A: San Francisco, California, United States, B: Washington, District of Columbia, United States
On April 14, 2010 Twitter announced in its blog that it would donate to the Library of Congress its archive of 10,000,000,000 text messages (tweets) accumulated since the founding of the company in October 2006:
"The Library of Congress is the oldest federal cultural institution in the United States and it is the largest library in the world. The Library's primary mission is research and it receives copies of every book, pamphlet, map, print, and piece of music registered in the United States. Recently, the Library of Congress signaled to us that the public tweets we have all been creating over the years are important and worthy of preservation.
"Since Twitter began, billions of tweets have been created. Today, fifty-five million tweets a day are sent to Twitter and that number is climbing sharply. A tiny percentage of accounts are protected but most of these tweets are created with the intent that they will be publicly available. Over the years, tweets have become part of significant global events around the world—from historic elections to devastating disasters.
"It is our pleasure to donate access to the entire archive of public Tweets to the Library of Congress for preservation and research. It's very exciting that tweets are becoming part of history. It should be noted that there are some specifics regarding this arrangement. Only after a six-month delay can the Tweets be used for internal library use, for non-commercial research, public display by the library itself, and preservation.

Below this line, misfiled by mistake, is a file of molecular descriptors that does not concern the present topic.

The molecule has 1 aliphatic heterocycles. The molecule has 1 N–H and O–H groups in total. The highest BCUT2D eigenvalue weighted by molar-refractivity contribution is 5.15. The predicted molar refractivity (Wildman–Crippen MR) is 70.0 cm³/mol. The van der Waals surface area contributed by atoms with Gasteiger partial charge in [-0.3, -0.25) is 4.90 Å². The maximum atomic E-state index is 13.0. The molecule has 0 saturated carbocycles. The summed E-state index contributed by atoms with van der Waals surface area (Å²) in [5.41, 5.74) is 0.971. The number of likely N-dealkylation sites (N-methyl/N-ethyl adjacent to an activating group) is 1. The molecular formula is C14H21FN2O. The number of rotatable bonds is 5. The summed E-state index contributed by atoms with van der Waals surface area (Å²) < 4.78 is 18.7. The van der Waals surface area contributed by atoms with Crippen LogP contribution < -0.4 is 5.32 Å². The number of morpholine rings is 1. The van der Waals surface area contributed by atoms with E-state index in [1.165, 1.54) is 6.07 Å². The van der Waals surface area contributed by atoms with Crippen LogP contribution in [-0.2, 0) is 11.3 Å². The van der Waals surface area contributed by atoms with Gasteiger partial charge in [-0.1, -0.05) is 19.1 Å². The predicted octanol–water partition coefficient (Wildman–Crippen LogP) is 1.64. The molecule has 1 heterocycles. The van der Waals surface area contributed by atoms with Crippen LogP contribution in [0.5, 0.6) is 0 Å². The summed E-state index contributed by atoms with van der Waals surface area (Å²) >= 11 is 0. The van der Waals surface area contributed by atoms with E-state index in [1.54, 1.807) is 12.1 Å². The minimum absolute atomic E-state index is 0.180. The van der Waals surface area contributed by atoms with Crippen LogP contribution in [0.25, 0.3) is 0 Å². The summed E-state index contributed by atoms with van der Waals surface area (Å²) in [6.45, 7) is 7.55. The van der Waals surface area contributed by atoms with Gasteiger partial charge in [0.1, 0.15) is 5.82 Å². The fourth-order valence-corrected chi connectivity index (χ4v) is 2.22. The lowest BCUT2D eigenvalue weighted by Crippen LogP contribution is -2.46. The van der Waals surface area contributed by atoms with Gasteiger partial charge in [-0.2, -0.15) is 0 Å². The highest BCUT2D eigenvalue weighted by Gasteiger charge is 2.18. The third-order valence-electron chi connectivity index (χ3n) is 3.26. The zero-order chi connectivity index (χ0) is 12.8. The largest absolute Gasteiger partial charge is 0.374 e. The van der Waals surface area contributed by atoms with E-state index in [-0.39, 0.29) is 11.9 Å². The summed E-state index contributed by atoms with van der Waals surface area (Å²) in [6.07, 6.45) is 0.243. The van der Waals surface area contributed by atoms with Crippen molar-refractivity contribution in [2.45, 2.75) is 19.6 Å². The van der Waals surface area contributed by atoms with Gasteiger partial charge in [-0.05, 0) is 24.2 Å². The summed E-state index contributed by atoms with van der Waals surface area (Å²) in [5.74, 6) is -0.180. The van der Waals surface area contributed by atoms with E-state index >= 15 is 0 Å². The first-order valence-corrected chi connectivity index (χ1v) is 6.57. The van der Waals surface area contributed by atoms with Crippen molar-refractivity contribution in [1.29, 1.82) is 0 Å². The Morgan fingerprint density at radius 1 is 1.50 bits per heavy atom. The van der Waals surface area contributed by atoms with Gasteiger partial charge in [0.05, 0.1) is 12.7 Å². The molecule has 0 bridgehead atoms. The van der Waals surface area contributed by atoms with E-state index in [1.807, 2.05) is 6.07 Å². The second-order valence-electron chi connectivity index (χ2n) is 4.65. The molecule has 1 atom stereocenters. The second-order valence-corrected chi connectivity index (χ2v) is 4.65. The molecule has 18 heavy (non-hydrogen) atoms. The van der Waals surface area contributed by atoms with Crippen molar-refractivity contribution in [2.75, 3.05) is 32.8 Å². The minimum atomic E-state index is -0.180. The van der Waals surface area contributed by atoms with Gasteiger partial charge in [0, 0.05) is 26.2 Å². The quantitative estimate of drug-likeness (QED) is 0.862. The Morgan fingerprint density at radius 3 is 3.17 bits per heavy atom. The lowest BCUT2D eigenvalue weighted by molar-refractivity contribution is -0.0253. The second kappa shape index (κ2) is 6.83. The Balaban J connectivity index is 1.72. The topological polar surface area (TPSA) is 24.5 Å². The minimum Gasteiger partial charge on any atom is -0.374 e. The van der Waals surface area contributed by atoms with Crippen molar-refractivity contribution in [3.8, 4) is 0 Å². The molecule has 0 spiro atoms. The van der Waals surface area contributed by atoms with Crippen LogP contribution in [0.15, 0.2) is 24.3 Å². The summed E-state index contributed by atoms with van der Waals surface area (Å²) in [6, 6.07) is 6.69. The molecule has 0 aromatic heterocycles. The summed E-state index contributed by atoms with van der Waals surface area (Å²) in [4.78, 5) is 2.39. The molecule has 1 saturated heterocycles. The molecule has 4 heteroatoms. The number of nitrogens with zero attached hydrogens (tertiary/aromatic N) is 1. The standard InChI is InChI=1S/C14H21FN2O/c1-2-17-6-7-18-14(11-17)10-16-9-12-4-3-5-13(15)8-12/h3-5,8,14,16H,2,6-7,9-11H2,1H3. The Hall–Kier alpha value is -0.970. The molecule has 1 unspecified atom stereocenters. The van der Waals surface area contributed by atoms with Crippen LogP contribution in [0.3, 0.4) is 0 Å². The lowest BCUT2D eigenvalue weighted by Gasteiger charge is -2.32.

"The open exchange of information can have a positive global impact. This is something we firmly believe and it has driven many of our decisions regarding openness. Today we are also excited to share the news that Google has created a wonderful new way to revisit tweets related to historic events. They call it Google Replay because it lets you relive a real time search from specific moments in time.
"Google Replay currently only goes back a few months but eventually it will reach back to the very first Tweets ever created. Feel free to give Replay a try—if you want to understand the popular contemporaneous reaction to the retirement of Justice Stevens, the health care bill, or Justin Bieber's latest album, you can virtually time travel and replay the Tweets. The future seems bright for innovation on the Twitter platform and so it seems, does the past!"